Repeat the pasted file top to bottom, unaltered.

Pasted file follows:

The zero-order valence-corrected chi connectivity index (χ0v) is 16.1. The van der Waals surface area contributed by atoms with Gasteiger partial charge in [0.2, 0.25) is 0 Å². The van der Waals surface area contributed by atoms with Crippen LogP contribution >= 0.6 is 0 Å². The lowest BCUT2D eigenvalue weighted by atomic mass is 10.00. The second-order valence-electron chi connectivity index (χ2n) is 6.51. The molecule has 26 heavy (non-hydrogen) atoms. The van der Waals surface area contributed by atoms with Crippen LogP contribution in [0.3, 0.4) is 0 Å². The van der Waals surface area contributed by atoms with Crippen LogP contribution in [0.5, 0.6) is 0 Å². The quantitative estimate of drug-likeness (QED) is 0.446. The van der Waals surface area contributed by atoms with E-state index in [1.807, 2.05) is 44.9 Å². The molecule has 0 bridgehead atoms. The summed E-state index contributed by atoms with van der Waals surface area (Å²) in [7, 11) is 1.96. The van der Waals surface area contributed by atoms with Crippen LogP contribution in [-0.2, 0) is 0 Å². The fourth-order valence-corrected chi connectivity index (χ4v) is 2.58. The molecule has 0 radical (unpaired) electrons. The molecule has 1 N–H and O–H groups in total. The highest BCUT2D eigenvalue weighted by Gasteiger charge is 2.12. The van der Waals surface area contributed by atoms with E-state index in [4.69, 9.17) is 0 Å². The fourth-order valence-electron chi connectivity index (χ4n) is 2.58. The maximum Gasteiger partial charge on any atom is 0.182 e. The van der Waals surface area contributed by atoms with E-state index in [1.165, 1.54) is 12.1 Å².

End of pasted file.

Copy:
The zero-order valence-corrected chi connectivity index (χ0v) is 16.1. The van der Waals surface area contributed by atoms with Gasteiger partial charge in [0.2, 0.25) is 0 Å². The van der Waals surface area contributed by atoms with Crippen LogP contribution >= 0.6 is 0 Å². The lowest BCUT2D eigenvalue weighted by atomic mass is 10.00. The second-order valence-electron chi connectivity index (χ2n) is 6.51. The molecule has 26 heavy (non-hydrogen) atoms. The van der Waals surface area contributed by atoms with Crippen LogP contribution in [0.3, 0.4) is 0 Å². The van der Waals surface area contributed by atoms with Crippen LogP contribution in [0.5, 0.6) is 0 Å². The quantitative estimate of drug-likeness (QED) is 0.446. The van der Waals surface area contributed by atoms with E-state index in [1.807, 2.05) is 44.9 Å². The molecule has 0 bridgehead atoms. The summed E-state index contributed by atoms with van der Waals surface area (Å²) in [7, 11) is 1.96. The van der Waals surface area contributed by atoms with Crippen LogP contribution in [-0.2, 0) is 0 Å². The fourth-order valence-corrected chi connectivity index (χ4v) is 2.58. The molecule has 0 radical (unpaired) electrons. The molecule has 1 N–H and O–H groups in total. The highest BCUT2D eigenvalue weighted by Gasteiger charge is 2.12. The van der Waals surface area contributed by atoms with E-state index in [4.69, 9.17) is 0 Å². The fourth-order valence-electron chi connectivity index (χ4n) is 2.58. The maximum Gasteiger partial charge on any atom is 0.182 e. The van der Waals surface area contributed by atoms with E-state index in [1.165, 1.54) is 12.1 Å².